With several of his orchestral scores now staples in performances and recordings, Aaron Copland was particularly successful among composers who sought to develop an identifiable but accessible "American" style of music, drawing freely on folk and traditional tunes. Despite the popularity of some of his songs, Copland was never as comfortable with the human voice (solo or choral) as with instruments. He was slow to venture into opera. His initial effort, The First Hurricane (1937), is a simplistic show for students. His only full-length opera, The Tender Land (1954), came late in his "American" stylistic period. Written for television, it was developed in alternative versions, none of which have found a firm place on the national operatic scene.
The Tender Land is an understated, even tentative affair. Copland was no master of stage writing, while his librettist lacked experience with it. Their opera portrays a teenage girl's restlessness in her constricted rural life and her decision, after a betrayed attraction to a rootless farmhand, to cut ties of farm and family for a plunge into the wider world. The plot has parallels to a play (then movie) by William Inge, Picnic, of exactly the same vintage (1953). The opera deals more simply with stereotyped rural characters, set in a postcard world evoking Grant Wood's folksy back-to-the-heartland paintings.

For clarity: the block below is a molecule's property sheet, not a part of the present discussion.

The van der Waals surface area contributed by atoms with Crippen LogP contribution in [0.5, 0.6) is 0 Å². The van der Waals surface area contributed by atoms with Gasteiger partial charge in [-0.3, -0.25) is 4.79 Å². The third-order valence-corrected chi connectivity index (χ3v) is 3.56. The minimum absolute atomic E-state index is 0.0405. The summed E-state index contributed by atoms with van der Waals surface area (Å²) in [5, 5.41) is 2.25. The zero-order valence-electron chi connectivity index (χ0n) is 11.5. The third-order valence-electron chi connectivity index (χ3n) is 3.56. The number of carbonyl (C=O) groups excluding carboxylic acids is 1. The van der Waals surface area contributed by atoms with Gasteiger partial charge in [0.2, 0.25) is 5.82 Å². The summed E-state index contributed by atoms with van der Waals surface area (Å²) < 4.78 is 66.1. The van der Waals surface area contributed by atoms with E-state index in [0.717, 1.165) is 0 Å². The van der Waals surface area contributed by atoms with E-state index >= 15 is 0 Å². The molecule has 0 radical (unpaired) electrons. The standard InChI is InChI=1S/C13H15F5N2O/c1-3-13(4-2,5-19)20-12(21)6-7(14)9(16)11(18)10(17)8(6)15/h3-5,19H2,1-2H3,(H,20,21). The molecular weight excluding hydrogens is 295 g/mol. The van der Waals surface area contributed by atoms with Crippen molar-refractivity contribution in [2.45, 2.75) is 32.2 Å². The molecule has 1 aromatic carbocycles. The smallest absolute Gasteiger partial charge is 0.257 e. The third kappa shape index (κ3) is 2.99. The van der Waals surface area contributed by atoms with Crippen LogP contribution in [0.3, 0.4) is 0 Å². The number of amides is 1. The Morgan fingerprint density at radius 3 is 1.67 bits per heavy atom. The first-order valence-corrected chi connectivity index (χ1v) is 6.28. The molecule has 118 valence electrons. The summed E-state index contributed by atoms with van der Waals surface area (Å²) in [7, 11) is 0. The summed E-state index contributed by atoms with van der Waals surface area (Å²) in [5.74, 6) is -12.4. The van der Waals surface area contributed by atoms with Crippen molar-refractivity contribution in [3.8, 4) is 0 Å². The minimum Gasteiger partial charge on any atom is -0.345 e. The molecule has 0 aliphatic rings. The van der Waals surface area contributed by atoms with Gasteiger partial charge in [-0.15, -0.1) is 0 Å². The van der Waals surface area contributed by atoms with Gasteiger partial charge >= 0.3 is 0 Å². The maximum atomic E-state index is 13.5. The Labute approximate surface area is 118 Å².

Despite monologues for each of the main characters, and at least one hymn-based chorus, the vocal writing is mainly simple parlando, while the orchestra flows on genially underneath. Few moments linger in the memory, but the overall effect, if unchallenging, is certainly pleasing.
Madison Opera's general director, Allan Naplan, and conductor John DeMain deserve praise for bringing this rarity to a public that has responded enthusiastically. The performance was indeed a very fine one, with excellent singers.
To the role of Laurie, the restless teenager, Kathryn Skemp brought a girlishly high-soprano tone and a perfectly apt bearing. As her mother, Julia Faulkner sang sumptuously, if with sometimes blurred diction. The ringing-voiced tenor Joel Burcham played the conflicted drifter who abandons Laurie, while the fine baritone Todd Boyce was his buddy Top, and veteran baritone Tony Dillon was convincing as the overprotective Grandpa.
Though the 13-instrument chamber reduction lacked the full-orchestra version's sonority, it nicely fit the production's scale, which used the cramped space of Overture Center's Promenade Hall with tremendous imagination as to set, direction and dance movements, in subtly lovely lighting.